Tuesday, April 27th, 2010 10:16 pm
'It’s called “democracy”, and I kind of like it.' – Nick Clegg, party conference March 2010

Electoral reform is surely a idea whose time has come, and Liberal Democrats are no longer lonely voices in the wilderness calling for it. The surge in Liberal Democrat support over the past fortnight has left the very real prospect of Labour getting fewer votes but more seats than the Lib Dems. The inequality had been apparent for some time before that, of course, but it seems as though as long as the parties came in in the right order, no one much minded.

The voting system isn't the only thing that needs changing, though. The British public is highly disenchanted with its MPs, mostly as a result of the expenses scandal. I admit that I think the disenchantment is out of proportion to the offence; certainly there were some egregious examples of abuse coupled with some ‘dog ate my homework’ levels of excuses, but the majority of MPs did little or nothing to criticise, and our government is not vastly more corrupt than others in Europe. That said, there are still severe problems inherent in the system, and we the electorate are right to be angry about the abuses that did happen and sense of entitlement that prevailed. Lib Dem blogger Mark Thompson was the first to spot that the likelihood of expenses abuse correlated well with the safety of the MP’s seat. Correlation is not causation, of course, but in this case it makes sense to me that the safer an MP's seat, the less that MP feels themselves under the scrutiny of the electorate.

The Liberal Democrats' proposal to instigate a recall scheme for MPs will help with this. But far better is to reduce the number of safe seats in the first place. And we'd do that by getting rid of the current First Past The Post (FPTP) system and replacing it with a proportional one.

Of the non-FPTP systems, my preferred choice is Single Transferable Vote (STV) in multi-member constituencies of between four and six MPs. In STV, you number all the candidates on your ballot paper in order of preference continuing until you no longer care. If your most preferred candidate isn't elected, your vote is redistributed to your second choice, and so on. This makes it more likely that one of the candidates you've expressed a preference for is likely to get elected, and means that even if you mark your first preference for someone who doesn't get elected, you haven't 'wasted' your vote.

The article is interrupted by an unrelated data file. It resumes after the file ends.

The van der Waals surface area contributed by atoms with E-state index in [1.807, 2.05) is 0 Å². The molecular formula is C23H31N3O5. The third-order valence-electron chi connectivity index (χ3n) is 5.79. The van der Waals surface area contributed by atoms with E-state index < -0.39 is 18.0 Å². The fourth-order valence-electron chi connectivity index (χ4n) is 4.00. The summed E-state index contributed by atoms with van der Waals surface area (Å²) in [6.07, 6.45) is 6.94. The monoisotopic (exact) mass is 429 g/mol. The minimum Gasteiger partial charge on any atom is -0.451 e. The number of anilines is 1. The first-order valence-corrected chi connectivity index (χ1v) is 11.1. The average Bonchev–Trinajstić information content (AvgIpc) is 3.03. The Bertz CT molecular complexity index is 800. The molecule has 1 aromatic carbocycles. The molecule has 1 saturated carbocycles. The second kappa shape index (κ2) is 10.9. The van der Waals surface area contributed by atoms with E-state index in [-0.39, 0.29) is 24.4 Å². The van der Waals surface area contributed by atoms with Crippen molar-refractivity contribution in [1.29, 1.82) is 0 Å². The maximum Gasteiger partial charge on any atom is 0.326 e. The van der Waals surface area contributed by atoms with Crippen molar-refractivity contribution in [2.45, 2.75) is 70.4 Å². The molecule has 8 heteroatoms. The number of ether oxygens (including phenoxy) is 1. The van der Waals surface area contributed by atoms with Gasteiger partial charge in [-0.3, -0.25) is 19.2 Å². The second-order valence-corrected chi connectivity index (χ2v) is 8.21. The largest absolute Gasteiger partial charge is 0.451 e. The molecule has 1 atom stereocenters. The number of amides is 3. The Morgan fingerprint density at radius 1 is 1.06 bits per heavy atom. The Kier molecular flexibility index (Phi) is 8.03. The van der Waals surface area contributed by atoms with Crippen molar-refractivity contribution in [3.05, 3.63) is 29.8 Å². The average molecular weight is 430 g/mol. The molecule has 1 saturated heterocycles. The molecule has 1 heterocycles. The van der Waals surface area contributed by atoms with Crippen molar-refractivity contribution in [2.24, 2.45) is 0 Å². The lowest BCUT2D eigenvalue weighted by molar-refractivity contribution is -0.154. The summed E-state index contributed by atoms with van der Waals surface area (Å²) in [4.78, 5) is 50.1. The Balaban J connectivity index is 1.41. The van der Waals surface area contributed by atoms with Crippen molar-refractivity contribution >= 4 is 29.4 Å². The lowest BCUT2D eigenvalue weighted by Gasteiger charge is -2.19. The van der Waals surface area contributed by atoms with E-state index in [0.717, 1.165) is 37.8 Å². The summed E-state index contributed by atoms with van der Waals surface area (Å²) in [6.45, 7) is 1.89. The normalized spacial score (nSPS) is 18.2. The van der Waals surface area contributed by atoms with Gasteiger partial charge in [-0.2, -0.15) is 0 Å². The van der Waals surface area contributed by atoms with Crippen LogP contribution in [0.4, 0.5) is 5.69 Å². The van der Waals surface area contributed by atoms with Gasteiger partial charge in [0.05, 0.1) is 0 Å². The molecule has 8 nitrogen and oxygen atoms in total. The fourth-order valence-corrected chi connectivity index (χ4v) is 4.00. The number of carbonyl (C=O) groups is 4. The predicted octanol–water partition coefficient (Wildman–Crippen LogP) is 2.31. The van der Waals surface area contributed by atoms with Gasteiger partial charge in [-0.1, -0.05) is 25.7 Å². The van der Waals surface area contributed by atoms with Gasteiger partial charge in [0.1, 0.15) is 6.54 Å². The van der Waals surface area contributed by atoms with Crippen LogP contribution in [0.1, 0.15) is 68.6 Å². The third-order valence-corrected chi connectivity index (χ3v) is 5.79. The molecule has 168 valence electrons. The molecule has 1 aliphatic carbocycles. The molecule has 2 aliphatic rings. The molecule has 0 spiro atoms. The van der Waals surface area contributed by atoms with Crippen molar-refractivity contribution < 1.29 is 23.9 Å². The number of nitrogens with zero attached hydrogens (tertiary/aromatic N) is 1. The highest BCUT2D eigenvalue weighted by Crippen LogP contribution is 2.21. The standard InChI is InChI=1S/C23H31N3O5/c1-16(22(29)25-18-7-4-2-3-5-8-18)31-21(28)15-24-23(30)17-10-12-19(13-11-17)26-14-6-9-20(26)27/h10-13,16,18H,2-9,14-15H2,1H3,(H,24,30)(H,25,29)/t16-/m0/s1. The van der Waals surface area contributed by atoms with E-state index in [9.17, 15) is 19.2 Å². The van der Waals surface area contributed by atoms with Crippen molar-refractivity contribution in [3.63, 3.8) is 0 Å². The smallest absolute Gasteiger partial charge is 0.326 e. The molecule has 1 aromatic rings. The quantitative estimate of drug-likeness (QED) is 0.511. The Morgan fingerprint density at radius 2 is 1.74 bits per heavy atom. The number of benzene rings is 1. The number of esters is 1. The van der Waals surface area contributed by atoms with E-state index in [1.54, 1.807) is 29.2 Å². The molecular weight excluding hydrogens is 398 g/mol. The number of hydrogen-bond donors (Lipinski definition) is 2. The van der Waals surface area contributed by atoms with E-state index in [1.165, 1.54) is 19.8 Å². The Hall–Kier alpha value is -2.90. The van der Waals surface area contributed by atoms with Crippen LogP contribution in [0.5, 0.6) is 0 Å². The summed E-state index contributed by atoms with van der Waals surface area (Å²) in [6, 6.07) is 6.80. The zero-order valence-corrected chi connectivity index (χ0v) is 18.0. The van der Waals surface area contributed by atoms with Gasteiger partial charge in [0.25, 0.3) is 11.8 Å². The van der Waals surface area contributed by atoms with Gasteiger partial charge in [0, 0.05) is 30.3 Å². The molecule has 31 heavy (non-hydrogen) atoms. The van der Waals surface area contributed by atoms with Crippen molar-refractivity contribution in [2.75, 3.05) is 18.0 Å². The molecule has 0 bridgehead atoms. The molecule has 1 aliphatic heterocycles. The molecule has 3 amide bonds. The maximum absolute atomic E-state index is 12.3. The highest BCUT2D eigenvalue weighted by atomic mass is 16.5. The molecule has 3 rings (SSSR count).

(An STV count is actually a bit more complicated than this makes it sound, usually involving fractional votes being passed around; I can elaborate in comments if asked.)

The other key point of this system is the 'multi-member' aspect, which is the one that delivers some semblance of proportionality. STV in single-member constituencies is known as 'Alternative Vote' or 'Instant Runoff', and tends to provide poor proportionality (as, obviously, does FPTP). If you only elect one MP per constituency, then the electoral 'view' of that constituency will be of a single party, no matter how the votes split. With five MPs, there's more scope for reflecting the diverse voting intentions of the voters across the constituency. A solidly Labour constituency may still return a block of five Labour MPs, but one in a more diverse area might return three Labour, one Lib Dem and one Conservative.

From the point of view of proportionality, an ideal at one extreme would be to treat the UK as a single massive constituency with 650 members, but this has disadvantages depending on how you do it. If you just make it a vote for parties rather than candidates, then your ballot paper is a lot shorter, but that means that party MPs are chosen from a list that the public doesn't get to vote on. This encourages candidates to curry favour with the party hierarchy rather than the voters. And if you make it a vote for candidates themselves (note that nobody would seriously propose doing this UK-wide), the ballot paper gets unmanageably long, and voters are likely to recognise only a fraction of the candidates on the list.